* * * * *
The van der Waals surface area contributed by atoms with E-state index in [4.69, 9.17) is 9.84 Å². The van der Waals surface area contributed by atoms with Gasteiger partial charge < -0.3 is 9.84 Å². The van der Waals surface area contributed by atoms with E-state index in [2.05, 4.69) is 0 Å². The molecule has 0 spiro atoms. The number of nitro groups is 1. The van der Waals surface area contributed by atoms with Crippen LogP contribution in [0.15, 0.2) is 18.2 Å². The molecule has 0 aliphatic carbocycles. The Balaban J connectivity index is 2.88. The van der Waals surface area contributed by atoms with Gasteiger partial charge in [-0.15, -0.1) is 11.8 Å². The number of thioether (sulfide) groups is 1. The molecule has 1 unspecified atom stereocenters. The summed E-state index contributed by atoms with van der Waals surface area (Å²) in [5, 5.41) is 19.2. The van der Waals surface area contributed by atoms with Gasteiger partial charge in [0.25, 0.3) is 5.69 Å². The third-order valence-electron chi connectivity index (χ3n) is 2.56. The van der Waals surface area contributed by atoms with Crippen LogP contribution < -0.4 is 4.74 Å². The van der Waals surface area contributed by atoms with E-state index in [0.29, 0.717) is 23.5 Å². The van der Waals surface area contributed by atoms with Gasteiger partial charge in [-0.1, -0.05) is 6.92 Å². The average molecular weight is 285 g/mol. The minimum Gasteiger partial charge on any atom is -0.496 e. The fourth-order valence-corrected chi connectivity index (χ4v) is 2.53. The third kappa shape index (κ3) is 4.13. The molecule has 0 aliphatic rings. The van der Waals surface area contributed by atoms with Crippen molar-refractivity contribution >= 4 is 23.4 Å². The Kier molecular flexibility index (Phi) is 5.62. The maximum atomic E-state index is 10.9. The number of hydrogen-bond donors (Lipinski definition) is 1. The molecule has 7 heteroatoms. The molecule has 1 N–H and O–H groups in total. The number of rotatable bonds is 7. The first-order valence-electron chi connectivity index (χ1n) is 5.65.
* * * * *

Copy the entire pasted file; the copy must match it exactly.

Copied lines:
The van der Waals surface area contributed by atoms with E-state index in [4.69, 9.17) is 9.84 Å². The van der Waals surface area contributed by atoms with Gasteiger partial charge < -0.3 is 9.84 Å². The van der Waals surface area contributed by atoms with E-state index in [2.05, 4.69) is 0 Å². The molecule has 0 spiro atoms. The number of nitro groups is 1. The van der Waals surface area contributed by atoms with Crippen LogP contribution in [0.15, 0.2) is 18.2 Å². The molecule has 0 aliphatic carbocycles. The Balaban J connectivity index is 2.88. The van der Waals surface area contributed by atoms with Gasteiger partial charge in [-0.15, -0.1) is 11.8 Å². The number of thioether (sulfide) groups is 1. The molecule has 1 unspecified atom stereocenters. The summed E-state index contributed by atoms with van der Waals surface area (Å²) in [5, 5.41) is 19.2. The van der Waals surface area contributed by atoms with Gasteiger partial charge in [0.25, 0.3) is 5.69 Å². The third-order valence-electron chi connectivity index (χ3n) is 2.56. The van der Waals surface area contributed by atoms with Crippen LogP contribution < -0.4 is 4.74 Å². The van der Waals surface area contributed by atoms with E-state index in [0.29, 0.717) is 23.5 Å². The van der Waals surface area contributed by atoms with Gasteiger partial charge in [-0.1, -0.05) is 6.92 Å². The average molecular weight is 285 g/mol. The minimum Gasteiger partial charge on any atom is -0.496 e. The fourth-order valence-corrected chi connectivity index (χ4v) is 2.53. The third kappa shape index (κ3) is 4.13. The molecule has 0 aliphatic rings. The van der Waals surface area contributed by atoms with Crippen molar-refractivity contribution >= 4 is 23.4 Å². The Kier molecular flexibility index (Phi) is 5.62. The maximum atomic E-state index is 10.9. The number of hydrogen-bond donors (Lipinski definition) is 1. The molecule has 7 heteroatoms. The molecule has 1 N–H and O–H groups in total. The number of rotatable bonds is 7. The first-order valence-electron chi connectivity index (χ1n) is 5.65.